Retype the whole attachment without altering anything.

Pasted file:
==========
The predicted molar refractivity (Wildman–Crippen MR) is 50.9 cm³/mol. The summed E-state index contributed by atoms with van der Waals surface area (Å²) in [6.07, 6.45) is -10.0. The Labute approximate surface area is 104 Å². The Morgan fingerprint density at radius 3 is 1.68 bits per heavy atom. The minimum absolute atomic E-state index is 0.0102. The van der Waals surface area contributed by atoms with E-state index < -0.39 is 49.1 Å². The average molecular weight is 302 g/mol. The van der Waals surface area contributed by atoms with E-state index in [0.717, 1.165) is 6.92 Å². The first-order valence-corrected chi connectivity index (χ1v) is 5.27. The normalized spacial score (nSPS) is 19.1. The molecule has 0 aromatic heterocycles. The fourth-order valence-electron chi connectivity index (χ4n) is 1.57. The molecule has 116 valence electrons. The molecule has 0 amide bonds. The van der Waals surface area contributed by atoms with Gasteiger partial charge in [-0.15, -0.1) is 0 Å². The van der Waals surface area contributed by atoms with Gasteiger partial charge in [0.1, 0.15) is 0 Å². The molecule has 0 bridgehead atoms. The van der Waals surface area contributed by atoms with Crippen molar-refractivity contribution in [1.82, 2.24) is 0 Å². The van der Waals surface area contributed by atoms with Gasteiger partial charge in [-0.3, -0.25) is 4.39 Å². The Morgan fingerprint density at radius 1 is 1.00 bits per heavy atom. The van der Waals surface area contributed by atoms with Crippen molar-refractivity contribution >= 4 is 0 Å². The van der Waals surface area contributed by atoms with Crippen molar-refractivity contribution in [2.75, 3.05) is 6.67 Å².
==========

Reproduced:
The predicted molar refractivity (Wildman–Crippen MR) is 50.9 cm³/mol. The summed E-state index contributed by atoms with van der Waals surface area (Å²) in [6.07, 6.45) is -10.0. The Labute approximate surface area is 104 Å². The Morgan fingerprint density at radius 3 is 1.68 bits per heavy atom. The minimum absolute atomic E-state index is 0.0102. The van der Waals surface area contributed by atoms with E-state index < -0.39 is 49.1 Å². The average molecular weight is 302 g/mol. The van der Waals surface area contributed by atoms with E-state index in [0.717, 1.165) is 6.92 Å². The first-order valence-corrected chi connectivity index (χ1v) is 5.27. The normalized spacial score (nSPS) is 19.1. The molecule has 0 aromatic heterocycles. The fourth-order valence-electron chi connectivity index (χ4n) is 1.57. The molecule has 116 valence electrons. The molecule has 0 amide bonds. The van der Waals surface area contributed by atoms with Gasteiger partial charge in [-0.15, -0.1) is 0 Å². The van der Waals surface area contributed by atoms with Gasteiger partial charge in [0.1, 0.15) is 0 Å². The molecule has 0 bridgehead atoms. The van der Waals surface area contributed by atoms with Crippen molar-refractivity contribution in [1.82, 2.24) is 0 Å². The van der Waals surface area contributed by atoms with Gasteiger partial charge in [-0.3, -0.25) is 4.39 Å². The Morgan fingerprint density at radius 1 is 1.00 bits per heavy atom. The van der Waals surface area contributed by atoms with Crippen molar-refractivity contribution >= 4 is 0 Å². The van der Waals surface area contributed by atoms with Crippen molar-refractivity contribution in [2.75, 3.05) is 6.67 Å².